1924 Spring Lydia Whaley 1 Pap let the county build a school house free on his land which was nigh enuf for 'em to go home to dinner. And he was "powerful to send us to school." 1940 Oakley Roamin'/Restin' 128 Its dinner in the mountains at 12 noon and supper at night. 1959 Pearsall Little Smoky 91 "Let's get us some dinner" may be said any time from 11:00 A.M. to 2:00 P.M. 1972 Cooper NC Mt Folklore 159 I want to go back where they eat three meals a day-breakfast, dinner and supper, where the word lunch will never be heard again. 1996 Houk Foods & Recipes 7 Before noon, women headed home to fix "dinner," the main meal of the day, consisting of hot cornbread, beans, pork in some form, and possibly a dessert. Duly fortified, they went back out to the cornfield for the afternoon. What appeared on the table for supper often closely resembled what was left over from dinner.

~Dictionary of Smoky Mountain English


Half of the T knob on Granny's well faucet has been broke off for a good long while. Pap didn't have any trouble turning the water on, but Granny said it hurt her hand when she tried to turn the lopsided knob when she watered the garden. 

We bought a replacement piece a couple weeks ago and yesterday morning The Deer Hunter decided it was time to take care of the knob.

As often happens with small jobs, the knob replacement turned into a more complicated project after The Deer Hunter accidentally broke the pipe going into the well while trying to loosen the knob that had been on there since the well was drilled in the 80s. 

Between our house, Paul's house, and Pap's basement we scrounged up enough plumbing fittings for The Deer Hunter to re-plumb the well top. By the time we finished Granny had made a pot of spaghetti and said we might as well stay for dinner so we did.  


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Appalachian Vocabulary Test 89

Holding on to the Appalachian Language

It's time for this month's Appalachian Vocabulary Test. One of this month's words is more of a phrase.

I'm sharing a few videos in this test to let you hear some of the words too. To start the videos, click on them and then to stop them click on them again. 

Take it and see how you do!


A video posted by Tipper (@blindpigandacorn) on

1. Cull: rejected. "She's been courting him for a few weeks but after that shine he pitched at the dance I'd say she'll cull him now."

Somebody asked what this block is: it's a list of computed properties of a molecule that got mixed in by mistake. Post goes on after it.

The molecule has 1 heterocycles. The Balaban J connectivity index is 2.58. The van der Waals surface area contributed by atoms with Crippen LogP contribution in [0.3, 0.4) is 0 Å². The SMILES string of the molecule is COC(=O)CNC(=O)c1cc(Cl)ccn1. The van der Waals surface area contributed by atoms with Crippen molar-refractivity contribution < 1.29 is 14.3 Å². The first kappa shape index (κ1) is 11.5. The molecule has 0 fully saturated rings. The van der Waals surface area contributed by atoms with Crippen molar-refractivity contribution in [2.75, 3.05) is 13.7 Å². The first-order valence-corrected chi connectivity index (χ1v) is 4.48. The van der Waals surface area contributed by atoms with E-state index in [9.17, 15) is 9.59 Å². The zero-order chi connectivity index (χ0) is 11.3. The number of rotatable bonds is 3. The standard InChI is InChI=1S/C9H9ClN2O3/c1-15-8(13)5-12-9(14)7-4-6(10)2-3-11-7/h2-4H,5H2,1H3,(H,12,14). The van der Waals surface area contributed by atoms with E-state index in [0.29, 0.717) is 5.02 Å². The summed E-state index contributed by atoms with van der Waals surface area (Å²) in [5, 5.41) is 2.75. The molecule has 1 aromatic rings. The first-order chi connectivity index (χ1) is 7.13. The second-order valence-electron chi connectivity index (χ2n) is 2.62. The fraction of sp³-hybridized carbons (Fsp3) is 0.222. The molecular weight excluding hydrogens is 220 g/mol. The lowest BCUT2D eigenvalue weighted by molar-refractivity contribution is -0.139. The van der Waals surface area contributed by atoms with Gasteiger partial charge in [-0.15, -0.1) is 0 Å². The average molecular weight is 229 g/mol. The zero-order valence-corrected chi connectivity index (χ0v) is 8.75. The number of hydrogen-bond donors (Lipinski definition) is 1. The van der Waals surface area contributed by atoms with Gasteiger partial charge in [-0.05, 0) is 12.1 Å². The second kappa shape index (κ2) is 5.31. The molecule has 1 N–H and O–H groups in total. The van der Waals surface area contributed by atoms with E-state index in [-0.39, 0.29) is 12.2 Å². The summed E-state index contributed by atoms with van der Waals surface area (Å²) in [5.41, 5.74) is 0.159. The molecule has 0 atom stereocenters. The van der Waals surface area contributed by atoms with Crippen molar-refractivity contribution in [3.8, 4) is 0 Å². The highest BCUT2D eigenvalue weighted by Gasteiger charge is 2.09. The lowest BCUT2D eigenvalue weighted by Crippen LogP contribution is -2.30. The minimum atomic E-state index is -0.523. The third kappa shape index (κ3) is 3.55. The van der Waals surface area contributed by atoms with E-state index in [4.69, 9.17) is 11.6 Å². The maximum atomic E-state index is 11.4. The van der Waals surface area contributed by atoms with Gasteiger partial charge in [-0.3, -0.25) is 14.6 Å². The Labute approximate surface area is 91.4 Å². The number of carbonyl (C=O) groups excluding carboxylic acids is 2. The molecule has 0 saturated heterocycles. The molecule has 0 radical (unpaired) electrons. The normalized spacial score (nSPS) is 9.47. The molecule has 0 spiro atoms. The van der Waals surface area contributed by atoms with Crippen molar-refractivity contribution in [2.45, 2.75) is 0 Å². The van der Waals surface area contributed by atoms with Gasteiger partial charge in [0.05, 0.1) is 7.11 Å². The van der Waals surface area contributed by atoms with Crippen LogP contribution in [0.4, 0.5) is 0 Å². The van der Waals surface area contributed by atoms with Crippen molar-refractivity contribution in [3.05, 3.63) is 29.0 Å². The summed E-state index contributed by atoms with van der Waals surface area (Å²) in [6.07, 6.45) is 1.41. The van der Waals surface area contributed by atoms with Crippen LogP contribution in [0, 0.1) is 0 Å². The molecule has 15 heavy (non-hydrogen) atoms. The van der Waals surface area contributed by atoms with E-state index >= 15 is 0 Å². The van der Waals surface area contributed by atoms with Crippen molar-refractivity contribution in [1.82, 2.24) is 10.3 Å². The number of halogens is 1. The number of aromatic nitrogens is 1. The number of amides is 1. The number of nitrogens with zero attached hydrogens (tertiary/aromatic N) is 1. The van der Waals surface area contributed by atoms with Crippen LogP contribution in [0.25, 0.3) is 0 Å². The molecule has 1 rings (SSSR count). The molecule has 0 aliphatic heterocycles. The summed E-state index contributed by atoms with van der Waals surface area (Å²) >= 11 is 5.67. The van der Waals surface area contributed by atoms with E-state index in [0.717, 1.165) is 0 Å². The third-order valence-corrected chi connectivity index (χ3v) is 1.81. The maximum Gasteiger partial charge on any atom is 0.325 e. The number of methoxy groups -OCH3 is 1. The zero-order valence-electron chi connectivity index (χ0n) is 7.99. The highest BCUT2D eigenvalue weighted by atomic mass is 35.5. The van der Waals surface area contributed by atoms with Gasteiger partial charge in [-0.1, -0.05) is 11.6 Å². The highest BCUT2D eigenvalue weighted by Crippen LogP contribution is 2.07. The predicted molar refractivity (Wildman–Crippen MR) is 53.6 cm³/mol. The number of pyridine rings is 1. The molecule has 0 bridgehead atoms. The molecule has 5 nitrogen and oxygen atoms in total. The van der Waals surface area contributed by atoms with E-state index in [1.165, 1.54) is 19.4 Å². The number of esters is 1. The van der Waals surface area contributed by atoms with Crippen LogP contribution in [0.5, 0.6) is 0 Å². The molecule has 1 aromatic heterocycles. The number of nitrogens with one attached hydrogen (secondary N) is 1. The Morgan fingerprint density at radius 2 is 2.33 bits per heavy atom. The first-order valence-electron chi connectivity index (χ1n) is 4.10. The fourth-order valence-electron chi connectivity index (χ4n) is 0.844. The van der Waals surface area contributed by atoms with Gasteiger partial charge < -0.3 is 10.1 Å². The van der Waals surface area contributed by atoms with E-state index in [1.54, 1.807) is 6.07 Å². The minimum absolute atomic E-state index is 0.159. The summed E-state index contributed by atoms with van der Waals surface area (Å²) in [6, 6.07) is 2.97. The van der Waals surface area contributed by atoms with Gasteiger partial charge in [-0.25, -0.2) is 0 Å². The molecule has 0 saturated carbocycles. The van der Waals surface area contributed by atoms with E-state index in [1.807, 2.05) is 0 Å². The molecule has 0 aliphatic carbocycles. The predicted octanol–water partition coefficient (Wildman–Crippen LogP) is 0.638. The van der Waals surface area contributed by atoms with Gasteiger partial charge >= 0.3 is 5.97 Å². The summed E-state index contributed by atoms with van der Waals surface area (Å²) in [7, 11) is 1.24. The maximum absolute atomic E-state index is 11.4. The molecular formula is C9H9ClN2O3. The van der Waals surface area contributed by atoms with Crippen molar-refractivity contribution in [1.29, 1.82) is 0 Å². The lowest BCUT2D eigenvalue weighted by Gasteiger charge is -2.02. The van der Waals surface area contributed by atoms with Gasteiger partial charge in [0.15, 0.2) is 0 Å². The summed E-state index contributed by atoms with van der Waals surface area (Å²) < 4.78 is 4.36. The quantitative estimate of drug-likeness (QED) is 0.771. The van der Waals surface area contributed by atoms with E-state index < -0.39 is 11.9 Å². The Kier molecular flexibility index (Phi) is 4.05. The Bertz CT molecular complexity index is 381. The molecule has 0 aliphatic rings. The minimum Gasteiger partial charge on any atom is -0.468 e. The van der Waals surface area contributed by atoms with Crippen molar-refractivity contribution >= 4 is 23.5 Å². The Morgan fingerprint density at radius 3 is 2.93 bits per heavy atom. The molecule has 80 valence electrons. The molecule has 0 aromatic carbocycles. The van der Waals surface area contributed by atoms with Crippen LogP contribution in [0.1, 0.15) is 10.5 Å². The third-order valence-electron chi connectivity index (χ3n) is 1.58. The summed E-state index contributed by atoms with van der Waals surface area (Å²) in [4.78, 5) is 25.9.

A video posted by Tipper (@blindpigandacorn) on

2. Corruption: pus from a sore, a wound that is infected. "That cut has got corruption in it and you better get it out before your arm rots off. I told you, you should have went to the doctor."


A video posted by Tipper (@blindpigandacorn) on

3. Contrary: stubborn, ill, cantankerous. "If she don't get enough sleep she's so contrary you can't stand to be in the same house with her."


A video posted by Tipper (@blindpigandacorn) on

4. Well as common: as usual or beyond usual. "When someone asked Pap how he was doing he would often say as well as common. I know his grandmother Carrie said it too because I read a letter she sent to my Aunt Hazel and she said the family was as well as common."

5. Cloud burst: a sudden heavy rain. "There must have been a real cloud burst up on the mountain. You never saw the like of water that came down the creek a little while ago."

All of this month's words except the well as common saying are fairly common in my area of Appalachia, how about where you live?


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Appalachian Sayings - As All Get Out

Cute as all get out

as all get out = extremely

You can be:

tired as all get out
mad as all get out
happy as all get out
pretty as all get out
stuborn as all get out

You can see the as all get out list could easily go on and on

Several years ago a young guitar picking fellow came by to see one of the girls and he used the phrase as all get out. As I heard him talking out on the porch I thought "Well apparently that old saying is going to go on for at least one more generation."

You can jump over to the English Language and Usage page to read a thread about the origin of the saying as all get out. The page also shares some of the oldest documented usages of the phrase. 


p.s. The girls call miniature donkeys baby donks. The item Chatter is pointing to in the photo is actually a donkey hitched to a wagon of sorts. The donkey is at the Union County Historical Courthouse in Blairsville GA. The road the girls travel to college has a pasture with a miniature donkey in it, the girls are always telling us about the cute baby donk in the field.